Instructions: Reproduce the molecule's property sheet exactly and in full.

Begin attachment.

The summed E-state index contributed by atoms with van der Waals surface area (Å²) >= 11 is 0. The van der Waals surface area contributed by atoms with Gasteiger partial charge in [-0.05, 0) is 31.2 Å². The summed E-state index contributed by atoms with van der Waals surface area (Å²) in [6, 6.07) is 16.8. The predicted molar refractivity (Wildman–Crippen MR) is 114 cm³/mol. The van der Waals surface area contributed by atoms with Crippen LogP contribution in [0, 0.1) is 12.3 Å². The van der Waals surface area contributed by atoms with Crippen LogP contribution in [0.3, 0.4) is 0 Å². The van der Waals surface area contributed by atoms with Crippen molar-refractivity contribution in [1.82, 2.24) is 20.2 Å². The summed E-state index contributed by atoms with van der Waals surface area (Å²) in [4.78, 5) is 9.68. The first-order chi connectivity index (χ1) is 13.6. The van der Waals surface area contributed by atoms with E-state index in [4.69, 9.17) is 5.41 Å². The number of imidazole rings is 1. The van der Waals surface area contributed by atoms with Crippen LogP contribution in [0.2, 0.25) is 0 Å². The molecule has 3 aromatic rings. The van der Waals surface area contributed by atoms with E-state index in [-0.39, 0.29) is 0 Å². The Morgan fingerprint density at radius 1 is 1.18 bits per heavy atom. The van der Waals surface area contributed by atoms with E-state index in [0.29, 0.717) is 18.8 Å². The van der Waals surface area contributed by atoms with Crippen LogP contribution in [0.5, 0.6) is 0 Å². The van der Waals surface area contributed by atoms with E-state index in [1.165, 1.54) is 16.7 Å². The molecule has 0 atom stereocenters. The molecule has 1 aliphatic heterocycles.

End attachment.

The summed E-state index contributed by atoms with van der Waals surface area (Å²) >= 11 is 0. The van der Waals surface area contributed by atoms with Gasteiger partial charge in [-0.05, 0) is 31.2 Å². The summed E-state index contributed by atoms with van der Waals surface area (Å²) in [6, 6.07) is 16.8. The predicted molar refractivity (Wildman–Crippen MR) is 114 cm³/mol. The van der Waals surface area contributed by atoms with Crippen LogP contribution in [0, 0.1) is 12.3 Å². The van der Waals surface area contributed by atoms with Crippen LogP contribution in [0.3, 0.4) is 0 Å². The van der Waals surface area contributed by atoms with Crippen molar-refractivity contribution in [1.82, 2.24) is 20.2 Å². The summed E-state index contributed by atoms with van der Waals surface area (Å²) in [4.78, 5) is 9.68. The first-order chi connectivity index (χ1) is 13.6. The van der Waals surface area contributed by atoms with E-state index in [4.69, 9.17) is 5.41 Å². The number of imidazole rings is 1. The van der Waals surface area contributed by atoms with Crippen LogP contribution in [0.2, 0.25) is 0 Å². The molecule has 3 aromatic rings. The van der Waals surface area contributed by atoms with E-state index in [-0.39, 0.29) is 0 Å². The Morgan fingerprint density at radius 1 is 1.18 bits per heavy atom. The van der Waals surface area contributed by atoms with E-state index in [0.29, 0.717) is 18.8 Å². The van der Waals surface area contributed by atoms with Crippen LogP contribution in [0.5, 0.6) is 0 Å². The van der Waals surface area contributed by atoms with E-state index in [1.165, 1.54) is 16.7 Å². The molecule has 0 atom stereocenters. The molecule has 1 aliphatic heterocycles.